The opinion of the court was delivered by: CHARLES L. BRIEANT
In this civil rights litigation, based on alleged racial discrimination in violation of § 1981 of Title 42, plaintiff recovered a jury verdict of $ 500,000.00 on July 15, 1994. Counsel for plaintiff, Michael H. Sussman, Esq. now seeks an order awarding reasonable attorney's fees and disbursements incurred in the action, pursuant to 42 U.S.C. § 1988. The motion was fully submitted for decision on August 10, 1994, without oral argument.
The application seeks compensation for 109 hours of legal services at $ 250.00 per hour, resulting in a total fee of $ 27,250.00. Disbursements incurred amount to $ 2,297.92. Defendant does not dispute the number of hours claimed.
This Court finds that the action was prepared for trial and tried in an expeditious manner, and in general compliance with the Court's Case Management Plan. The legal services rendered were skillful and effective and the result achieved was highly beneficial to the client, although the case ploughs no new ground.
Defendant questions whether a reasonable hourly rate to be applied in this action is $ 250.00 as claimed. Defendant notes that the events of this case arose entirely in the counties of Orange and Dutchess, and that attorney Sussman's office is located in Goshen, New York, in Orange County, where a more reasonable hourly rate for experienced lawyers in state court matters of like difficulty is in the neighborhood of $ 175.00. We assume that the affidavit in opposition is likely to be correct on this point, and take notice that the cost of living and the cost of operating a law office in Orange County are both likely to be far lower than those of the Park Avenue practitioner who rides the subway to our Foley Square courthouse. Notwithstanding the logical force of the argument, our Court has traditionally applied the hourly rates of New York City practitioners in these matters, recognizing that the relevant community served is the entire Southern District of New York, and if a lawyer chooses to live and work within that district in a more salubrious place, or a cheaper one, that is his or her own personal choice. See generally McCann v. Coughlin, 698 F.2d 112, 130 (2d Cir. 1983) and cases cited therein. It is too late to change this time honored practice. To do so might bring forth undesirable complications and manipulations which can hardly be imagined or predicted. It would be better were our Court of Appeals to scrap the "lodestar" entirely and award a fee based solely on quantum meruit, or the result achieved. To do so would bring many benefits, including elimination of useless pre-trial discovery and motion procedures, and rewarding the more efficient lawyer. Until that day comes, we should remain with the "lodestar" on a simple, district-wide rate as awarded in our prior cases.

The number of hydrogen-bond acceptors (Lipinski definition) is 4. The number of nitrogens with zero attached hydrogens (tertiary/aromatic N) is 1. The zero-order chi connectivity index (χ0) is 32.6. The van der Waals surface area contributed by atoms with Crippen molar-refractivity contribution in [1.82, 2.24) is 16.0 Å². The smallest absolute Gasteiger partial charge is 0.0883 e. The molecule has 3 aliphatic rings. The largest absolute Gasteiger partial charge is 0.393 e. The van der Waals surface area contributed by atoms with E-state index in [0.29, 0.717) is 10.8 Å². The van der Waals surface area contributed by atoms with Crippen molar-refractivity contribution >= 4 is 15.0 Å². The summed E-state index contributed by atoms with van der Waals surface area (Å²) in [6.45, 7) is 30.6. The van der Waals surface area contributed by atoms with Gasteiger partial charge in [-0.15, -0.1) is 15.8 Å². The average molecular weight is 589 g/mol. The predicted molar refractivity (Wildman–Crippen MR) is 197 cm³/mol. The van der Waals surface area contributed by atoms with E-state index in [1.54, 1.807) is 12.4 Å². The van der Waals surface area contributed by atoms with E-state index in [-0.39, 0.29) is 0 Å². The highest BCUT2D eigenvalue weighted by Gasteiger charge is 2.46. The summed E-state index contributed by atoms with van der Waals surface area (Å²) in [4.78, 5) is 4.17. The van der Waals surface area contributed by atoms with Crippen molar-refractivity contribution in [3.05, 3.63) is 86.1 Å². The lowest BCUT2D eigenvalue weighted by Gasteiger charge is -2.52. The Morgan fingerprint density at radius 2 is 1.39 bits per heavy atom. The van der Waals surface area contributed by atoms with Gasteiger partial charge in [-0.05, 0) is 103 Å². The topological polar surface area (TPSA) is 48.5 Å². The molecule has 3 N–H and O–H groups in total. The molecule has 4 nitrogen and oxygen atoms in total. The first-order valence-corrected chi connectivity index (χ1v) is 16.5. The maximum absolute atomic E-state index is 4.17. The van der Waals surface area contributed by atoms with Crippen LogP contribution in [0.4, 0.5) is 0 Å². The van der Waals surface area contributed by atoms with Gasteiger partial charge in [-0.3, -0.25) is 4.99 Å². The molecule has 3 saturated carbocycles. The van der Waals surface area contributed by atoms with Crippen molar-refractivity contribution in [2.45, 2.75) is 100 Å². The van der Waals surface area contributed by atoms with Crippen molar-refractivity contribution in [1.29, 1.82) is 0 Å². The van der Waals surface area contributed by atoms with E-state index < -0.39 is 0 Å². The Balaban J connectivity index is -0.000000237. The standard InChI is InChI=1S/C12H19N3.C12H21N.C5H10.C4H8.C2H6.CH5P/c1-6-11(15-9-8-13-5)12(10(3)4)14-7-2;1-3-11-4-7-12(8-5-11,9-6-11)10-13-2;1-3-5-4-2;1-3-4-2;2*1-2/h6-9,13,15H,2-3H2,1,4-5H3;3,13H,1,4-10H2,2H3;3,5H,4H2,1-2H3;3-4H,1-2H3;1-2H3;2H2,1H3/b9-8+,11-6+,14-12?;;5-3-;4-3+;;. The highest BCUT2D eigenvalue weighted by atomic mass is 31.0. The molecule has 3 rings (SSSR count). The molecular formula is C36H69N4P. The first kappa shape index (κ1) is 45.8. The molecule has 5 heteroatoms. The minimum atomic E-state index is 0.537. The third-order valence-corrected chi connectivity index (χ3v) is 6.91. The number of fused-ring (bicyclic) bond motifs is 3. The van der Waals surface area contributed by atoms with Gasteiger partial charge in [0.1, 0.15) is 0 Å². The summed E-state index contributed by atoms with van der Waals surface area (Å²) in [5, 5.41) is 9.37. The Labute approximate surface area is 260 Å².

The requested fees and litigation costs are approved and awarded in favor of plaintiff, and shall be added to the judgment based on the jury verdict.
The Clerk shall enter a single, final judgment consistent with the jury verdict and this memorandum decision.
Dated: White Plains, New York
Charles L. Brieant, U.S.D.J.
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